|ADMINISTRATION||LEARNING & TEACHING
|Scheduling assessment tasks||Designing assessment tasks||Assessment resources|
Approaches to assessment:
- Students’ approaches and attitudes to their learning are closely related to their perceptions of what they will be assessed on and how they will be assessed.
- Start with what you want students to learn in the unit of study, and what abilities or knowledge will be assessed.
- Consider how and when to assess each of the key knowledge and skill areas you want your students to learn.
- Vary assessment tasks across the semester to help students stay motivated and interested, and from year to year to help prevent plagiarism and cheating.
- Varying the form(s) of assessment (essay; multiple choice; presentation; unseen written exam; group work) also helps to tap the various strengths and reveal the learning needs of your group of students.
- The University’s Business School provides an overview of assessment design, much of which is applicable across faculties.
- The Arts Teaching and Learning Network Assessment Design site discusses ways of designing a variety of assessment tasks to provide a more balanced assessment of the diverse range of skills and abilities you are likely to find in your classes. You will need to use your unikey to log in to the site, which is accessible to all University staff.
Keep practical matters in mind:
- Your department or faculty may have standard forms of assessment, such as end-of-semester exams, or restrictions on numbers of assessment tasks or word lengths. Check with your head of discipline/department.
- Provide a clear guideline in your unit of study outline on the weighting and timing of each assessment task. See UoS outline.
- You may also need to consider the form of assessment in terms of marking. For example, finding markers for 500 individual essays may be difficult.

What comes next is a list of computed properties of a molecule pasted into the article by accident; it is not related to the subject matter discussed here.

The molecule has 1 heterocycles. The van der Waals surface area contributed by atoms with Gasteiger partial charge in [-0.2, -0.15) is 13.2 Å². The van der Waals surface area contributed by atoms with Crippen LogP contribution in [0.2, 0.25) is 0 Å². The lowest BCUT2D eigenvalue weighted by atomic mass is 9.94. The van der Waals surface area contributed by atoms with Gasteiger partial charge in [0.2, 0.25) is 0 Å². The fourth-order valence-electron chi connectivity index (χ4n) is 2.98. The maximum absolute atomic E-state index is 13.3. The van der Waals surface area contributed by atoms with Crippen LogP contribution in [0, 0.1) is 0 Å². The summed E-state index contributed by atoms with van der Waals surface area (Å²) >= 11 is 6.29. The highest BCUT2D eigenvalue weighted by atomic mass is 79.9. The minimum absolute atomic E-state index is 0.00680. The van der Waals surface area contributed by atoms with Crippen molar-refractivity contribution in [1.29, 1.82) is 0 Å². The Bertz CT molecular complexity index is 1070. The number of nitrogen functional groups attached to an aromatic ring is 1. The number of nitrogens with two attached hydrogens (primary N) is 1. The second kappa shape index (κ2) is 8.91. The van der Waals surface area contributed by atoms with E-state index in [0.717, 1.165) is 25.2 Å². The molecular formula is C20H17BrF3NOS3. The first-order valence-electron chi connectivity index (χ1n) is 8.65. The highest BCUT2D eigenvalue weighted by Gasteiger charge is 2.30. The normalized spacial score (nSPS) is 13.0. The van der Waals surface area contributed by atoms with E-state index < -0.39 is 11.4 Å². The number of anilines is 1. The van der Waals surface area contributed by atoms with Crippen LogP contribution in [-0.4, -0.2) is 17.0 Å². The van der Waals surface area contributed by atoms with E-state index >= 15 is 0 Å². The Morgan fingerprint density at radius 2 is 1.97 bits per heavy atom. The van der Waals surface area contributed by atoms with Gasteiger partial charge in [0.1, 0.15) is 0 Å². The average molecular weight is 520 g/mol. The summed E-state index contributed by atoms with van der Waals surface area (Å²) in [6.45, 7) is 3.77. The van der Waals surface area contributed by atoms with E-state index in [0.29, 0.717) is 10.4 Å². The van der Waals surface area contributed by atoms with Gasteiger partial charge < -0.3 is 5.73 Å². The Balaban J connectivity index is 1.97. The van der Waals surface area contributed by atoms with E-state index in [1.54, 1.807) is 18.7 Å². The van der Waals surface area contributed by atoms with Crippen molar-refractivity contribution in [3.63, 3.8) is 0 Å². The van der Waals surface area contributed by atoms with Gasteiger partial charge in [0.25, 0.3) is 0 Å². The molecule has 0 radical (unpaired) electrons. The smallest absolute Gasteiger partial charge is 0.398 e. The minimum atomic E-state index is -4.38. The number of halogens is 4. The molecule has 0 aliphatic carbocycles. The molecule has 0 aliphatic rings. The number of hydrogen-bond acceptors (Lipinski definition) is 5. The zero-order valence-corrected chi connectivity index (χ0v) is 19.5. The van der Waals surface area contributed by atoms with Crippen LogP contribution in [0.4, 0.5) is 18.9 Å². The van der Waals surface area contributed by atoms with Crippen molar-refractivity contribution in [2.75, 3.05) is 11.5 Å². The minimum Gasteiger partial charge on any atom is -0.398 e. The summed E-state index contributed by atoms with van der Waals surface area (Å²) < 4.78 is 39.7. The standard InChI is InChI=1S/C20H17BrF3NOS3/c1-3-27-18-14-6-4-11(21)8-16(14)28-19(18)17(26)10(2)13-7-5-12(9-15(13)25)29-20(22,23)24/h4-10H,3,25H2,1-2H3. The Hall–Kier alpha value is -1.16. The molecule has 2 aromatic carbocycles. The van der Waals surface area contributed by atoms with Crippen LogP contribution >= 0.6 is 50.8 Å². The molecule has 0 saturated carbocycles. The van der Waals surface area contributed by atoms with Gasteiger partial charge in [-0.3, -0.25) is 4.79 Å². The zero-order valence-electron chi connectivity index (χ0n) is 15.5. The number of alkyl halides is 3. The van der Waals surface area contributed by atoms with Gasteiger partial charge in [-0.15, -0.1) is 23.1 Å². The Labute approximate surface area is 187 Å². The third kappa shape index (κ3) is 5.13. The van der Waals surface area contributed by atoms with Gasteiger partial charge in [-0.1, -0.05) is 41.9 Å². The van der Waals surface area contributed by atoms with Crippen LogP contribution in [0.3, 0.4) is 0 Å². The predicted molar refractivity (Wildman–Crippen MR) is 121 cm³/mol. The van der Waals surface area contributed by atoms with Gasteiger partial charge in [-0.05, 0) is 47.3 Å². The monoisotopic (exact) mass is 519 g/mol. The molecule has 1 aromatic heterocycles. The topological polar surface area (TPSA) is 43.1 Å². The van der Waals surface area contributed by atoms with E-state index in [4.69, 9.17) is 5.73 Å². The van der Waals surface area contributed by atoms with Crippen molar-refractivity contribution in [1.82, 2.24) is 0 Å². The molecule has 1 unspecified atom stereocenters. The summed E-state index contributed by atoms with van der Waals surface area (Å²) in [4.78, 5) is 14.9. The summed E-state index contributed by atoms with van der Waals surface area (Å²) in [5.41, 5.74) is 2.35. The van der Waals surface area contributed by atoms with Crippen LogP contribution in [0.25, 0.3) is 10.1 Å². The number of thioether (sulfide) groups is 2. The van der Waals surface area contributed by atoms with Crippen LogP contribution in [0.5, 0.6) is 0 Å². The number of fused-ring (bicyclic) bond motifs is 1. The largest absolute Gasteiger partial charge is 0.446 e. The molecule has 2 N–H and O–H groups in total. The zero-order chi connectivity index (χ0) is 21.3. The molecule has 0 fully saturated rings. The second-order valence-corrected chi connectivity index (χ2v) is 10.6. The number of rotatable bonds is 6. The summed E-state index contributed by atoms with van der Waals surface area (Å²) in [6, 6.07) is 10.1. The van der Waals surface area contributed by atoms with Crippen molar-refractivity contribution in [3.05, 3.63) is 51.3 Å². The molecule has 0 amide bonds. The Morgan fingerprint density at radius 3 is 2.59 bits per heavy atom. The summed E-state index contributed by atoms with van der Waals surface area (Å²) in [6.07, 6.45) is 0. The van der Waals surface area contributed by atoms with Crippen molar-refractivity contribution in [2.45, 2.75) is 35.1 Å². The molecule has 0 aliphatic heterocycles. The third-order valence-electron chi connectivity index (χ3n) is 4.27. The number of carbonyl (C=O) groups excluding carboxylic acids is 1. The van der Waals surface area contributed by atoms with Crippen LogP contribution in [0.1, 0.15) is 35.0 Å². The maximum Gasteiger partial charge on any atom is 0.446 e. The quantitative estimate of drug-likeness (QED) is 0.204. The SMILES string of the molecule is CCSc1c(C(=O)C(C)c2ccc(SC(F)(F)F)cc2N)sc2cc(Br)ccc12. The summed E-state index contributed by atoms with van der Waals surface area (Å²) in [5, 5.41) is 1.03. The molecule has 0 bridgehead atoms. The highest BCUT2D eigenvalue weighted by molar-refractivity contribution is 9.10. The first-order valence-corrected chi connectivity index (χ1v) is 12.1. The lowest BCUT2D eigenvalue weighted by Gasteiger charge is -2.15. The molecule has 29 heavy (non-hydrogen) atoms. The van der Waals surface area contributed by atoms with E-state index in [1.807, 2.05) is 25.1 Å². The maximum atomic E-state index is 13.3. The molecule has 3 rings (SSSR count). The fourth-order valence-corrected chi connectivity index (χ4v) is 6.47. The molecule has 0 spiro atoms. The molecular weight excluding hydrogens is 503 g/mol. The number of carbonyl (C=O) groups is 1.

- Make sure assessments comply with your faculty and University standards and policies. See Assessment policies.
- The Principles of Assessment page from the Business School tabulates ways in which the University's Assessment Principles can be implemented. This resource could also be quite useful to coordinators in other faculties.
- Assessing first year students, from the Learning and Teaching Centre at Macquarie University, discusses ways of assessing and supporting first year students, including a model for developmental assessment.
- Core principles of assessment is compiled by Learning and Teaching at the UNSW.
- The Assessment Futures site, developed by the University of Technology Sydney, has great resources on assessment, including a pdf of the ALTC report by David Boud and Associates (2010), Assessment 2020: Seven propositions for assessment reform in higher education.
- In Assessment Standards: A Manifesto for Change, Margaret Price et. al. propose that students acquire graduate skills through teaching and learning experiences that offer them opportunities to become active assessors of their own and their peers’ work.
- The University of Melbourne’s Centre for the Study of Higher Education has a website on Assessing Learning in Australian Universities.
- The University of Melbourne’s site also has a pdf resource dedicated to assessing large classes.
- Space assessable tasks throughout semester - this can enable you to pick up on students who aren’t performing well, and help them focus on improving their performance before their end-of-semester assessment.
- Consider introducing non-assessable tasks during semester so you can monitor your students’ progress and help them prepare for the exam, particularly if your faculty requires an end-of-semester exam, with a weighted emphasis (check with your head of discipline/department). Students are more likely to participate in non-assessable unit of study components if they can see clear benefits for their assessment tasks.
- The timing of your assessments is also important – if practicable, try to find out when other assessments are due in concurrent units of study so you can avoid your students having to submit multiple assessments in the same week. See also UoS alignment.